I was so worried I wouldn’t be able to finish Sara Baume’s Spill Simmer Falter Wither before the end of Reading Ireland Month, that I actually wrote my entire review last night, before I even finished the book. I knew there was nothing that could happen in the last 80 pages that would alter my good opinion of the book. I was right. I just finished reading it now, with a big sigh because I had turned the last page and then another big sigh because it was just so good.
Spill Simmer Falter Wither is the story of a man and his dog. That might not be a very original premise, but that doesn’t matter one bit. Because it is also the story of two misfits, told with the kind of intensity that in itself reminded me of a dog that has set its mind to something and won’t stop for anything.
The misfit man, fifty-seven, “too old for starting over, too young for giving up,” shabbily dressed and sketchily bearded, with steamrolled features and iron-filing stubble, with a name that is “the same word as for sun beams, as for winged and boneless shark” sees a photograph of a misfit dog in a jumble shop window. Underneath the picture of the dog’s mangled faced is the appeal for a “compassionate and tolerant owner without other pets & without children under four.”
“You’re Sellotaped to the bottommost corner. Your photograph is the least distinct and your face is the most grisly. I have to bend down to inspect you and as I move, the shadows shift with my bending body and blank out the glass of the jumble shop window, and I see myself instead. I see my head sticking out of your back like a bizarre excrescence. I see my own mangled face peering dolefully from the black.”
It is not quite clear what kind of dog it is, but it is a breed that is usually used for badger hunting. The dog has run away from his previous owner and got injured during his escape. His new name, ONEEYE, “capitalised and spelled as though all one word like something in African,” fits him well. Oneeye’s new owner takes good care of him and shares everything with him—stories and possessions. The two of them wallow in exuberance, handicapped only by the dog’s missing eye and the man’s “lump of fear” and “clodhopper feet and mismeasured legs” that make him pitch and clump. Every day, they go to the beach and slowly, the dog recovers from whatever trauma he has experienced.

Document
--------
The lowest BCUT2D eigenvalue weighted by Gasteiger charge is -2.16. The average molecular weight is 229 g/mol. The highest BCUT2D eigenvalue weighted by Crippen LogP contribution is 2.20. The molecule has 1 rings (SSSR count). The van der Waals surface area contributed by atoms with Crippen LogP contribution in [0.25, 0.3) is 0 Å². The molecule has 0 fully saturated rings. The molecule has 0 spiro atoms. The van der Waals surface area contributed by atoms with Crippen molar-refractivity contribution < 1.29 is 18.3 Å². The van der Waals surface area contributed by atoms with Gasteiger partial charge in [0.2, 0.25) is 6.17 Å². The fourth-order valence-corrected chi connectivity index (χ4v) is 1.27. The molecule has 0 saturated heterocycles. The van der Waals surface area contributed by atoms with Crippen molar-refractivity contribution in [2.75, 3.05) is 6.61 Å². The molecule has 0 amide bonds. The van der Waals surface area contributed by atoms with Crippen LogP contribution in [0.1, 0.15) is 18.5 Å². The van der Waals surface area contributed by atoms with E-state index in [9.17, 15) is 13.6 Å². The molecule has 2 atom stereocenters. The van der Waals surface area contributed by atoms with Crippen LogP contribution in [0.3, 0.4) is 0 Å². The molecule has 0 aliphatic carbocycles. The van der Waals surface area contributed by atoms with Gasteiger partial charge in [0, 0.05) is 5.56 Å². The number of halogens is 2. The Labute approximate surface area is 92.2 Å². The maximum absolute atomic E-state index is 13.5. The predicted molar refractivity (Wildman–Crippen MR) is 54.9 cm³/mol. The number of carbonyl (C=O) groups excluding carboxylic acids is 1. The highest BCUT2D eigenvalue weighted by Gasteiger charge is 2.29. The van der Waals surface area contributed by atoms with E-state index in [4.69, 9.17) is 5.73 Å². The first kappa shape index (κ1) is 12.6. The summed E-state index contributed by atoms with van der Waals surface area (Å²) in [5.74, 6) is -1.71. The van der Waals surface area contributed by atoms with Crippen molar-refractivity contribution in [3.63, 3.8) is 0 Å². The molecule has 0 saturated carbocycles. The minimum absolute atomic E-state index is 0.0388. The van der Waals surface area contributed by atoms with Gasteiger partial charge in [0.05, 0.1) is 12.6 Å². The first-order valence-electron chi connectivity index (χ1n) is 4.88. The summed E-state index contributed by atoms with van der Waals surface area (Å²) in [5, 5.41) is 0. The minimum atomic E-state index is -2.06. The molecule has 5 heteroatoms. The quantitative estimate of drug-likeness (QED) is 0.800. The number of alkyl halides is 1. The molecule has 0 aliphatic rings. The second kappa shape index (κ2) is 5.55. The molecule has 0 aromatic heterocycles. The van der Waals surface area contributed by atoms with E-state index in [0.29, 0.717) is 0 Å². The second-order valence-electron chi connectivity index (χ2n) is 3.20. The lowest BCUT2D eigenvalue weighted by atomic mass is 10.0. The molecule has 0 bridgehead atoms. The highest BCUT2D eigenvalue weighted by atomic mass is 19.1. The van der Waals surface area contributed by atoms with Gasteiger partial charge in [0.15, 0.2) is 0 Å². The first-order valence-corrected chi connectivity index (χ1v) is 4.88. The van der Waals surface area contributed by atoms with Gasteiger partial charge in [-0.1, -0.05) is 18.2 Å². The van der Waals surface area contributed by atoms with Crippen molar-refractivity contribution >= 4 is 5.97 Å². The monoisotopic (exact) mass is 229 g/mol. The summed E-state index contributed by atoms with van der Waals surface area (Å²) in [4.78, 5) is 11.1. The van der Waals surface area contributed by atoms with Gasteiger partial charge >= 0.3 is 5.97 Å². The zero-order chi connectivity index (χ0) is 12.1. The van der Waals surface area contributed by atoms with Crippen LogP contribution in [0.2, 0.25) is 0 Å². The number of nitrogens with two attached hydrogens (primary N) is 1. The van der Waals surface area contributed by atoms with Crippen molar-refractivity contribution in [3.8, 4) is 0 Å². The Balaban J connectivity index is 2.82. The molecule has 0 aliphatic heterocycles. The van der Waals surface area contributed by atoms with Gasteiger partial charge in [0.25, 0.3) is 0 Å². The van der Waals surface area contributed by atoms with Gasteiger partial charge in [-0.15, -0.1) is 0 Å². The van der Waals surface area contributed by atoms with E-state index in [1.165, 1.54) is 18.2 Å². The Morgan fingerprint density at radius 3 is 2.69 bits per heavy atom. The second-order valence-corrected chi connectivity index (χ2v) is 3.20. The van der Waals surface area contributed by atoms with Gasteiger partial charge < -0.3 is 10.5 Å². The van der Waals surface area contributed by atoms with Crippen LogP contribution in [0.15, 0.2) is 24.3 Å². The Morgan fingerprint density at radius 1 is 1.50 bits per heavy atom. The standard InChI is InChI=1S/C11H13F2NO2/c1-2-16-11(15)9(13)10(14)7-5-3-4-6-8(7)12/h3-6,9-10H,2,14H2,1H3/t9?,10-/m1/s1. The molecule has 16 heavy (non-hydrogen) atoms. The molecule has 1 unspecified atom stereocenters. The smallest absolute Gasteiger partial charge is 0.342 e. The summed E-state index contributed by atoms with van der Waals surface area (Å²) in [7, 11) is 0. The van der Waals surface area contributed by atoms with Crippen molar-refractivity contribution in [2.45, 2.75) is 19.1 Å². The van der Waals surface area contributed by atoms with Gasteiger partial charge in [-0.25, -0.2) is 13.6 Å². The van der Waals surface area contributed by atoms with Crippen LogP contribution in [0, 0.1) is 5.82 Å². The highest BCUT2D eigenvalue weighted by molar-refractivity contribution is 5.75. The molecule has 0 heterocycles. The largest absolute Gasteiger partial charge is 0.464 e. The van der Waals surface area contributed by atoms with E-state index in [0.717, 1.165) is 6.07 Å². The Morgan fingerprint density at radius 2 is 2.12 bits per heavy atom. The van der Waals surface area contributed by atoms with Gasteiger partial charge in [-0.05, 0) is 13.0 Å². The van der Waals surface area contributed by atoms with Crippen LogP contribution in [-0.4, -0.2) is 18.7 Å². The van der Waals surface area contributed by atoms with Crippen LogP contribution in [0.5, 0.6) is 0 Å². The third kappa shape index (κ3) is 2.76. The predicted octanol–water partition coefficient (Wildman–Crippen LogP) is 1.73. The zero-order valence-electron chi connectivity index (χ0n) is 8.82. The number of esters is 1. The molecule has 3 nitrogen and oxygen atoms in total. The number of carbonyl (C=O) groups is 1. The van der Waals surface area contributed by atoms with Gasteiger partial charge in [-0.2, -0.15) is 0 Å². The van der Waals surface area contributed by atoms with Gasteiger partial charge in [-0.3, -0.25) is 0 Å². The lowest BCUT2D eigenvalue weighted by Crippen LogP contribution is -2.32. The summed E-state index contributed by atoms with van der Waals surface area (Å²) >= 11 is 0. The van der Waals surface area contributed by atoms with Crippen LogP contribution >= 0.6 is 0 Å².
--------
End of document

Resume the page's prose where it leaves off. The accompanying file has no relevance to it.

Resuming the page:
“There’s no one else on the strand. It’s too early. So I’m going to take a chance. I’m going to unclip your leash, unshackle your harness. I’m going to let you chase and rove and zig-zag feverishly, to be your own unhuman and unprogrammable self, free as a fart. ‘FREE,” I yell. And you run amok between the pebbles and shallows and cliffs and caves, over the lug’s extruded trails and the seagull’s beak punctures. You’re chasing the oystercatchers, licking beached jellyfish, guzzling crab legs and pissing in the dunes. You’re moving in a way I’ve never seen you move before. Slack-limbed, almost jaunty. You wag your tail. This is the first time I’ve seen you wag your tail.”
Unfortunately, the narrator can’t take the hunting instinct out of the dog. After Oneeye has attacked several other dogs and a warden comes to seize him, the man packs everything that matters into his car and leaves. Man and dog set out on a road trip with no apparent destination.
“I expected it would be exciting; I expected that the freedom from routine was somehow greater than the freedom to determine your own routine. I wanted to get up in the morning and not know exactly what I was going to do that day. But now that I don’t, it’s terrifying. Now nothing can be assumed, now everything’s ill-considered, and if I spend too long thinking it makes my eyes smart and molars throb. I tense myself into a stone and forget how to breathe. I pull the car to the side of the road and put my flashers on. I list aloud all the things that are good and all the reasons I must go on. Glass pebbles are good, games of football on deserted strands, oil refineries by night, jumble shop windows, gingernuts, broken buoys, nicotine, fields of flowering rape. And I must go on because of you. Now it’s okay; I can breathe again. And on we go. I put distance in front of my face and my body has no choice but to follow, unthinkingly, and your body too. Is this how people cope, I wonder. Is this how everybody copes? We are driving, driving, driving.”
And indeed, the man and his dog simply keep driving, buying food in dusty little convenience stores that never quite have what they need, getting washed in forgotten streams, occasionally having a drink at a pub, and stopping in hidden driveways to sleep at night. August turns into September and then October. Their road trip settles into somewhat of a routine as fall arrives.
“Last night, the in-between leaves dropped altogether and at once, as though a herd of nocturnal giraffes came sweeping through, stretching their prodigious necks into the treetops, stripping the branches bare and then scattering the stripped leaves over their footprints so no one will know who to blame.”
There is, however, some foreshadowing that winter might bring change: the loneliness is sometimes overwhelming; the car starts to sputter at times; there’s some gray in the dog’s fur; and one night, the narrator sees a majestic owl flying through the woods. He is in awe until later, when he remembers that the owl is a harbinger of death. At this point, I was a little afraid to read on, to find out what the owl foreshadowed. But of course I kept reading. And honestly, I did not see the end coming, although thinking back, all the clues were there. I am impressed!
In short, the story is a masterfully constructed monologue, wonderfully written, engaging in its feeling of isolation, sad and satisfying. It is fully deserving of all the praise that has already been heaped on it (see, for example, the Ireland Times review or The Guardian review or Deepika’s review). I hope you get a chance to read it.